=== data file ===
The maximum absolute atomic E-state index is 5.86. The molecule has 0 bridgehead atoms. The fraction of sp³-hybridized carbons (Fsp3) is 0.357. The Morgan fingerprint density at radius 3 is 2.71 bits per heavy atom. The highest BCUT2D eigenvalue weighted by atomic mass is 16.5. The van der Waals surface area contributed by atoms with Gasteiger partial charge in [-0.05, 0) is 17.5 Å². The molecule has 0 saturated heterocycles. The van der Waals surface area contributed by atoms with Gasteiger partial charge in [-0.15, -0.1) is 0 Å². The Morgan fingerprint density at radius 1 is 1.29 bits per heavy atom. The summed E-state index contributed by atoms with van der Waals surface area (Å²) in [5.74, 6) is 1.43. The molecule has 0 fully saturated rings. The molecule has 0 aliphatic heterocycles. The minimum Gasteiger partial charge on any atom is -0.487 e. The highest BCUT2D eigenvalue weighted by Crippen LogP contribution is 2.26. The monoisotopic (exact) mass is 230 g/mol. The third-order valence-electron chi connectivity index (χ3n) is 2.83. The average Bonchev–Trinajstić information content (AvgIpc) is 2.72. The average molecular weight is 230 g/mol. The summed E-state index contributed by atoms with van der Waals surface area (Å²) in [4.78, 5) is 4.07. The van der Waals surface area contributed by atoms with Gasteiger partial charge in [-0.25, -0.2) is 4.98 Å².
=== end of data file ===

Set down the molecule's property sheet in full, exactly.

The maximum absolute atomic E-state index is 5.86. The molecule has 0 bridgehead atoms. The fraction of sp³-hybridized carbons (Fsp3) is 0.357. The Morgan fingerprint density at radius 3 is 2.71 bits per heavy atom. The highest BCUT2D eigenvalue weighted by atomic mass is 16.5. The van der Waals surface area contributed by atoms with Gasteiger partial charge in [-0.05, 0) is 17.5 Å². The molecule has 0 saturated heterocycles. The van der Waals surface area contributed by atoms with Gasteiger partial charge in [-0.15, -0.1) is 0 Å². The Morgan fingerprint density at radius 1 is 1.29 bits per heavy atom. The summed E-state index contributed by atoms with van der Waals surface area (Å²) in [5.74, 6) is 1.43. The molecule has 0 fully saturated rings. The molecule has 0 aliphatic heterocycles. The minimum Gasteiger partial charge on any atom is -0.487 e. The highest BCUT2D eigenvalue weighted by Crippen LogP contribution is 2.26. The monoisotopic (exact) mass is 230 g/mol. The third-order valence-electron chi connectivity index (χ3n) is 2.83. The average Bonchev–Trinajstić information content (AvgIpc) is 2.72. The average molecular weight is 230 g/mol. The summed E-state index contributed by atoms with van der Waals surface area (Å²) in [4.78, 5) is 4.07. The van der Waals surface area contributed by atoms with Gasteiger partial charge in [-0.25, -0.2) is 4.98 Å².